The idea of nation-branding was not an easy concept for me to understand. With anything, albeit is a product or a nation, there is that one word that pops into your mind, and is most likely to influence your perception. For example, Switzerland evokes "neutral", which leads me to see them as peaceful moderators. And even though world perception of America is not at its highest, many wouldn't argue the concepts of "freedom" or "democracy" that might come to mind as being a bad thing.
So how does a nation form its brand? That seems to be the hard part. I wouldn't wish that job on anyone. In "The Importance of National Reputation," Simon Anholt pretty much debunks the myth that private-sector marketing techniques can influence brands. This creates a kind of conundrum, because isn't that the point of marketing, to brand? But Anholt describes nation brands as something much more stable, and something that must be earned. He states that this can be difficult, since we like to keep to stereotypes at all costs and resist change.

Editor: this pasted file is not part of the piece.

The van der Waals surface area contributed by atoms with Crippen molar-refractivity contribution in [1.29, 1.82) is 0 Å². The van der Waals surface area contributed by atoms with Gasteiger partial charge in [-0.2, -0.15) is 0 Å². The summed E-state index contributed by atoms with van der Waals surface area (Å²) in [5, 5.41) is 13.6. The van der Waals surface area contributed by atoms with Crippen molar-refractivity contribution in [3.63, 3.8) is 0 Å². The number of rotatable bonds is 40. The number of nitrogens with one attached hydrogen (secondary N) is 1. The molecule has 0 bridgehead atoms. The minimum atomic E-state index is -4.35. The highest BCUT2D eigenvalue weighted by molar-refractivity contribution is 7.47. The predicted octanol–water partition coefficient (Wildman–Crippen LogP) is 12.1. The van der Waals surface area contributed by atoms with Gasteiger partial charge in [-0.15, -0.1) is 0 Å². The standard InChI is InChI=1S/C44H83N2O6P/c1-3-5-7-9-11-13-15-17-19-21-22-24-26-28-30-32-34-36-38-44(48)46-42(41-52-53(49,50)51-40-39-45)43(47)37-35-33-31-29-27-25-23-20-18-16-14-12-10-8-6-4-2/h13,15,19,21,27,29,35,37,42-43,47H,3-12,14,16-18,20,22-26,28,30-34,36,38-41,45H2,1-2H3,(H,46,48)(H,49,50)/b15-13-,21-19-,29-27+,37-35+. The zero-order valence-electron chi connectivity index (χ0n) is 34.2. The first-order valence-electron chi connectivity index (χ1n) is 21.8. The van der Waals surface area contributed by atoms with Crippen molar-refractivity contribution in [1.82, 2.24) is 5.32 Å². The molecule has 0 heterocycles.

Anholt proposes what he calls "Competitive Identity", which is pretty much a plan of nation branding that goes beyond just communication to encompass both the private and government sectors, including foreign policy, cultural products, exchanges, the media, and tourism. Anholt believes it is important for the country to promote a "clear, truthful narrative" of what the country is about. This is ideal, but sounds rather difficult to implement.
What seems to be at the root of the nation branding phenomenon is the "acting what you preach" in the name of your desired brand. A brand is only enforced by the actions behind it, what the world percieves of said country. While this seems a daunting task, it's not impossible. However it does entail cooperation between various sectors to enforce specific values, and to ensure that these are communicated in the intended way to foreign audiences. Which as we all know, is a daunting task.